Anderson said that the requirements for autonomous cars to be connected devices plays to Samsung’s strengths as a business: “Cars are becoming software-enabled mobile devices. They’re mobile phones on four wheels. In the context of autonomous driving, it has to be designed from a fundamental perspective to be functionally safe. That has to start from the ground up. That’s very similar to a problem we’ve already tackled and solved with mobile phones.”

The growing demand for in-car technology has meant the car industry has had to react faster and reduce lead times in recent years, similar to smartphone producers. Anderson said: “That’s been a trend for the last ten years, with technology companies being pulled in.

“The idea of Samsung as a technology company is so exciting to car manufacturers that they’re coming to see what we can do. We are leaders in all the business areas we touch. We didn’t create the first smartphone, but we quickly followed that trend and became a leader, as we have in consumer electronics, fridges, washers, dryers and TVs.

“What Samsung is doing in the automotive industry is bringing that breadth of capability, both in terms of engineering prowess and sheer manufacturing capability. That’s going to be a disruptive moment in the industry.”

Cars running Drvline with up to Level 4 autonomy (‘mind- off’, whereby the driver can turn their attention away from controlling the car) are currently testing on the road in Korea and California. The first product from the new system is likely to be a forward-facing autonomous braking camera, which Anderson said should go into production in 2020. 

AUTONOMOUS PRETENDERS: FOUR MORE FIRMS AIMING TO DEVELOP SELF-DRIVING TECH:

Aptiv - The automotive parts specialist, created when Delphi Automotive spun off its aftermarket business into Delphi Technologies and rebranded, has been working with ride-sharing firm Lyft on autonomous technology, and displayed self-driving BMW taxis at CES earlier this year.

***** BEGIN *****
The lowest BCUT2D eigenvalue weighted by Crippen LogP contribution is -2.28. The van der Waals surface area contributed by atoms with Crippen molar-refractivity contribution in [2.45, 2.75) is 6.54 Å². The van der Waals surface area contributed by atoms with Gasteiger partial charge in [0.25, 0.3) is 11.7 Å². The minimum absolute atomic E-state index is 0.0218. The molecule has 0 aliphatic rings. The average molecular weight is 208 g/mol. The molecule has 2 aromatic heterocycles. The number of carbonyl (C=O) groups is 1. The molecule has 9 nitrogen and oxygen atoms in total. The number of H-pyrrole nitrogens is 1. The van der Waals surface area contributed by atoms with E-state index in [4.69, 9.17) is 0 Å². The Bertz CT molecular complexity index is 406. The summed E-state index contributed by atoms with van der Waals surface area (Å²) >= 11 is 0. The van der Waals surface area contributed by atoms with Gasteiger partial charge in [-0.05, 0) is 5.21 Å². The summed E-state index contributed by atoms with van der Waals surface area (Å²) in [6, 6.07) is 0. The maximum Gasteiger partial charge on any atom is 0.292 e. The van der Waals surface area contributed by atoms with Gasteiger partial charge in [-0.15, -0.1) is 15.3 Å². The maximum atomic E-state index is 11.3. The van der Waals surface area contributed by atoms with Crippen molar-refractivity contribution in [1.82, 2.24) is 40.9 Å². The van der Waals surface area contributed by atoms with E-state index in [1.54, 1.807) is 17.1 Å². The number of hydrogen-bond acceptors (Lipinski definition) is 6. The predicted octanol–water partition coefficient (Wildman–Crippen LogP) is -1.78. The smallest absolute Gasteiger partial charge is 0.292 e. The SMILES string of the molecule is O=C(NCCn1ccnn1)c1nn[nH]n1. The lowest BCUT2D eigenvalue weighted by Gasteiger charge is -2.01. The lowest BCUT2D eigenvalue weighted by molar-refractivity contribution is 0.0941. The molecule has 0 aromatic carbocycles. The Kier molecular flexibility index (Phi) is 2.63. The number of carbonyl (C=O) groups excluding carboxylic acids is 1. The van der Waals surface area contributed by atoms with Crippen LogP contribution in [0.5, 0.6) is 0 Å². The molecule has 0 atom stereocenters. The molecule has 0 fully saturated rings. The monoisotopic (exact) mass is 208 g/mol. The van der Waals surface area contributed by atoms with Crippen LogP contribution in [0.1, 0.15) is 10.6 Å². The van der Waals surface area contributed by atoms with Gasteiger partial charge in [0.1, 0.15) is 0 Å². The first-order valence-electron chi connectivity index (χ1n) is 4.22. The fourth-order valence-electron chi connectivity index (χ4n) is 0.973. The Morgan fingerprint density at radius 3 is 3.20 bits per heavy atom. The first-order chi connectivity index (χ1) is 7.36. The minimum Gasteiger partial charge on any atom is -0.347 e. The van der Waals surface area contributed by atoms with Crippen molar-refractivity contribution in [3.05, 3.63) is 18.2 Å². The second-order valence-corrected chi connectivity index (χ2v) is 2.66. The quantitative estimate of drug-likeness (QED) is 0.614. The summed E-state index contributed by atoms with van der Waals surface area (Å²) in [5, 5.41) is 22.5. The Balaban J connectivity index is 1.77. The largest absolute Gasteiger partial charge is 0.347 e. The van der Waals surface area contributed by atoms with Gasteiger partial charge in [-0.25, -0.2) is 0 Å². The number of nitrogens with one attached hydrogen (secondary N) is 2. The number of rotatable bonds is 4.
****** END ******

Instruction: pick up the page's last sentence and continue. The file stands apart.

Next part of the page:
Nvidia - A manufacturer of computer graphics chips, Nvidia is now developing an autonomous driving platform called Nvidia Drive. It includes a bespoke computer processor for self-driving vehicles. Nvidia has so far secured deals with Volkswagen, Chery, Baidu, Aurora and Uber.

Continental Automotive - Perhaps best known for its tyres, the German automotive parts firm is investing in connected car and autonomous technology, highlighted by the launch of a self-driving concept vehicle called BEE (Balance Economy and Ecology). It is aiming to partner with car companies.

Aurora Innovation - The small Silicon Valley start-up has secured deals to develop autonomous driving technology for the Volkswagen Group, Hyundai and Byton. The deals have a lot to do with one of its founders: Chris Urmson, former head of Google’s self-driving car programme.

SAMSUNG'S AUTOMOTIVE HISTORY

Samsung isn’t entirely new to the automotive game: the conglomerate founded its own car firm, Samsung Motors, in 1994. Its first cars, largely badge-engineered Nissans, went on sale in 1998. But by that point the Asian financial crisis had hit, and the bankrupt Samsung Corporation sold 80.1% of its motor division to Renault for £350m. Samsung Card, the group’s credit card division, still owns the remaining 19.9%.